Namjet, Traktor Jet

Discussion in 'Jet Drives' started by Jarek, Aug 30, 2014.

  1. Jarek
    Joined: Apr 2003
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    Location: Canada

    Jarek Junior Member

    Can anyone comment on this company's products used in yachts?
    At first glance they seem quite crude work boat pumps, with, admittedly high bollard pull because of a huge diameter impeller.
     
  2. baeckmo
    Joined: Jun 2009
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    Location: Sweden

    baeckmo Hydrodynamics

    Afraid I have no "hands on" knowledge from those jets, but I have plenty of experience (both designwise and from testing and operation) from "ordinary designs". If we calculate the possible performance from the scarce info in the NAMjet sales info for the smallest jet (HH381) and compare with a slightly smaller "normal" jet, the difference may become clearer. Of course the precision in these calcs are not overwhelming, but the tendence is shown.

    With 150 kW input, the NAMjet will operate with something like 1 m3/sec, while a 290 mm jet will pump about 0,6 m3/s. The N-jet will produce roughly 7800 N and the smaller jet 6800 to 7000 N at 20 knots.

    Now, the NAMjet is some 250 to 300 kg heavier (including water and the reduction gear necessary) than the "ordinary" jet. In the low-to-medium speed range the resistance-to-weight ratio of planing hulls is about 0,2, which means that there is a drag penalty of 200 N for every 100 kg weight increase.

    Ergo, some 500 N are chewed away to cover for the heavy weight, leaving about 400 N margin, ie 5 % of the total thrust. These 5% are in the same ballpark as the transmission losses in the gearbox required to come down to the 1050 rpm that the N-jet needs in order to be free from cavitation. The "ordinary" jet can operate with 3000 to 3500 rpm, which suits most marine diesels fine with a direct drive.

    When these trade-offs are taken into consideration (and without going into detail calculation), the difference in performance is thus practically nil at speeds above about 20 knots. If you are operating in the 15 knot region with full power, the N-jet might be the better choice, provided the heavy weight far back is not creating unsuitably high angle of attack, because then you will have a non-acceptable hump resistance.

    Personally, I think that it would pay to improve cavitation performance in the more "normal" axial jet designs, rather than to go the low-speed, extra high flow route. From what I can find out in the sales documentation, I would not select the N-jet variant for yacht type vessels with a design speed above 20 knots.
     
    Last edited: Sep 3, 2014
  3. Jarek
    Joined: Apr 2003
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    Jarek Junior Member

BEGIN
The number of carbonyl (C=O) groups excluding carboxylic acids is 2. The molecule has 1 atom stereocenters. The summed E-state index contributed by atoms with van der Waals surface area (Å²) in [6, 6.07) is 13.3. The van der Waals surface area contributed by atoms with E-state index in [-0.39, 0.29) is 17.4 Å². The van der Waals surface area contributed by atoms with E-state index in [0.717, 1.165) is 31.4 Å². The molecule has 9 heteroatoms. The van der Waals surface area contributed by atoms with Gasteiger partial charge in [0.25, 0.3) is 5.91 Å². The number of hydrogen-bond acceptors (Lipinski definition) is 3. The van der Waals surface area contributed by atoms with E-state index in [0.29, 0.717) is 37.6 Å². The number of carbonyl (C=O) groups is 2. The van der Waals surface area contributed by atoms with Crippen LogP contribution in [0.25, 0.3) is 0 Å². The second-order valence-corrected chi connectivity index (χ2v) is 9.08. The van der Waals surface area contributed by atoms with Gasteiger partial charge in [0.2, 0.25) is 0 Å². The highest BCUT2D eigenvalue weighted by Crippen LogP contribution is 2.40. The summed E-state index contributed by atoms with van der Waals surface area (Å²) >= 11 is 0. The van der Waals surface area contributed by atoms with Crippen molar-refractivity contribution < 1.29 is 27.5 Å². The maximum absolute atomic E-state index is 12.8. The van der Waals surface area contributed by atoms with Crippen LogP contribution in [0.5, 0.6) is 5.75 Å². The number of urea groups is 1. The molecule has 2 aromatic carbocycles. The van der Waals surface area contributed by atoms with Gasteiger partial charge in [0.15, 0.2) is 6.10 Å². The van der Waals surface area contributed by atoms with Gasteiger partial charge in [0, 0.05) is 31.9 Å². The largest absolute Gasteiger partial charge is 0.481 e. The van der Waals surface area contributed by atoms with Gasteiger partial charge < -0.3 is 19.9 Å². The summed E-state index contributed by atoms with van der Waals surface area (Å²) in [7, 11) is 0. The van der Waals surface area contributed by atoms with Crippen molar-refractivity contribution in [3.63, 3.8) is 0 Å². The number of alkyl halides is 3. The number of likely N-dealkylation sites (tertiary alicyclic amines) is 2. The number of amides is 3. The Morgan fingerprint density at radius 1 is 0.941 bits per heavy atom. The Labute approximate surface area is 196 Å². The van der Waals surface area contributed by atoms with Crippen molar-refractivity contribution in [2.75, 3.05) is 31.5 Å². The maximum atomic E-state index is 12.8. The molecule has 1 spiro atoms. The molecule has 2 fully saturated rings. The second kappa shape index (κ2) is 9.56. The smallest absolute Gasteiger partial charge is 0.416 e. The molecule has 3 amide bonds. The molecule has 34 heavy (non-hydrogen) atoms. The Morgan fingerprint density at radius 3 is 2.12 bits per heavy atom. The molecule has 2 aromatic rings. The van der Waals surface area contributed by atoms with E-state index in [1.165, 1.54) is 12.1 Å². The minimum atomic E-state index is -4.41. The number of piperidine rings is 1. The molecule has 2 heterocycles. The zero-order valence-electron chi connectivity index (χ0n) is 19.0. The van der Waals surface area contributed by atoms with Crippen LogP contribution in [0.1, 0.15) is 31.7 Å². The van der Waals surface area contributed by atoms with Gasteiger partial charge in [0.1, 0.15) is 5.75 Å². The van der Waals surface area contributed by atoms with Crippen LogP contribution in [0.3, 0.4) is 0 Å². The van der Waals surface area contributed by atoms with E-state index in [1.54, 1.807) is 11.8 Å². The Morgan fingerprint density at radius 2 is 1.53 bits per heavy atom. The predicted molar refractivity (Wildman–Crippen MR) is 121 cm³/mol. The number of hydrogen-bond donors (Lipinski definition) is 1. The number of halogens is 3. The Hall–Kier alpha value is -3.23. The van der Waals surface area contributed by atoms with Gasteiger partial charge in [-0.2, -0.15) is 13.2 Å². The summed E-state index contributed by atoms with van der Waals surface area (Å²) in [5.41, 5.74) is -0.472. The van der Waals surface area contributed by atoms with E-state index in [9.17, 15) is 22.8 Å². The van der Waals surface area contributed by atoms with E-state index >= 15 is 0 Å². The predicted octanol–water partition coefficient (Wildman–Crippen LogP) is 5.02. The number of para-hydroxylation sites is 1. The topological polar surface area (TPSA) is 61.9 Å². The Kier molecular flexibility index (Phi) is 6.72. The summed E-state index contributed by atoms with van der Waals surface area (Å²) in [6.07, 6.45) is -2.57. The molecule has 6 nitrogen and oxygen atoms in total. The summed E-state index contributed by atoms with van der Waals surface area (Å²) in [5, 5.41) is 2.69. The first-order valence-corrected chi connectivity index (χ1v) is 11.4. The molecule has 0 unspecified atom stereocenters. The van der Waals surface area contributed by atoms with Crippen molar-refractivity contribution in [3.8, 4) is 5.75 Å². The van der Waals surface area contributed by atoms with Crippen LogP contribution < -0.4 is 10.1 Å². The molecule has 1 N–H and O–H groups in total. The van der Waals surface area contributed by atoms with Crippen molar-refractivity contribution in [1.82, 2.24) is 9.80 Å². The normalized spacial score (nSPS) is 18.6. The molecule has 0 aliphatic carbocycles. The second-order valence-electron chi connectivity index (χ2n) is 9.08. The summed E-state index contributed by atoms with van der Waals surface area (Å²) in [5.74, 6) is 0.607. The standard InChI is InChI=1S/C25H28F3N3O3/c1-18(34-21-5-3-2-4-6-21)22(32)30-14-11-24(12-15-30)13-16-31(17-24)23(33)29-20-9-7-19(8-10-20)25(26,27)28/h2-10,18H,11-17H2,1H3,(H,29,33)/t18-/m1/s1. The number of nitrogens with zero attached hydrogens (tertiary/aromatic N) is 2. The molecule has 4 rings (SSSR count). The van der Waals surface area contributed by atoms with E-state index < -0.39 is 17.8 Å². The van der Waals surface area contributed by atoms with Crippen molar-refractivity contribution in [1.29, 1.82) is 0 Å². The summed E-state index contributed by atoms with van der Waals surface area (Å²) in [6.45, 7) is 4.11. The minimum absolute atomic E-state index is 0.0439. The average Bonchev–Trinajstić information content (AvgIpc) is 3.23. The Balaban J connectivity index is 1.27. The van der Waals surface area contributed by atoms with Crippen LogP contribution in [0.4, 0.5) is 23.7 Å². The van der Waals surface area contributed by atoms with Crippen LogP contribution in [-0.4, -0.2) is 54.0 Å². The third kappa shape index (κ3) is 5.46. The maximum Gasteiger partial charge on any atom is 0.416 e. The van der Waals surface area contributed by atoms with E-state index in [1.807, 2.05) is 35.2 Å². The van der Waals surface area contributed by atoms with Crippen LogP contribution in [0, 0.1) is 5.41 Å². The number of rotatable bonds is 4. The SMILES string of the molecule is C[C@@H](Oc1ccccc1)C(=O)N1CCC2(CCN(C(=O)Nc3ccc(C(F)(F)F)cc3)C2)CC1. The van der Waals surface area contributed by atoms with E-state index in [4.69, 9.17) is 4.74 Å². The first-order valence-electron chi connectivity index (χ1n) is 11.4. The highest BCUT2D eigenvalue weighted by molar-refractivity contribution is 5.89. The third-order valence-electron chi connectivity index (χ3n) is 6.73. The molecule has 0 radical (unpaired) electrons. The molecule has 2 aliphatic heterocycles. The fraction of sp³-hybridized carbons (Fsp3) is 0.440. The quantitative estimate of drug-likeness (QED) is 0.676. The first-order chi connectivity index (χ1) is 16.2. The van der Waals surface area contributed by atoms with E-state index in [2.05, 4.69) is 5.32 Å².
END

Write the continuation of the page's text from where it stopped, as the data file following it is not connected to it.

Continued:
Thank you for the thorough response; it is very much in line with my educated guesswork.
    "Traktor" seems an appropriate name for them.
    I guess at their low flow rates they do not need to pay as much attention to the streamlining of the pump and appendages; they seem rather crudely fashioned.
     
  4. baeckmo
    Joined: Jun 2009
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    baeckmo Hydrodynamics

    Naah, I do not quite agree to these statements. First they are working with HIGH flowrates but LOW velocity increase, which makes for good efficiency in general (Fluid power is flow times pressure increase), although at the cost of increased weight.

    Second, I'd say that the general shape of the pump element as such seems to be ok enough, and that goes for the inlet duct as well. The steering and reversing mechanism though, is big and bulky and may give the impression of "lack of fashion", but to me, that is not the critical factor.
     
  5. Jarek
    Joined: Apr 2003
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    Jarek Junior Member

    Yes, I did not phrase it correctly. I meant low velocity - compared to "small" diameter pumps.
    Thank you again for the answer.
     

  6. Scotth80
    Joined: May 2013
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    Location: Bothell

    Scotth80 New Member

    We have a TJ 610HT mated to a Volvo D13-700 in a commercial fishing boat. We love it, tons of thrust at lower RPMs, gets on plane easily, large tip clearance makes it very robust to wear and damage. Boat weighs 25,000 lbs, 29 knots max speed.

    For maximum speed I would look at a conventional jet, if you need something heavy duty with lots of thrust Traktor is the way to go. Where we fish, conventional jets need a lot of wear ring and impeller service due to high silt content in the water.
     
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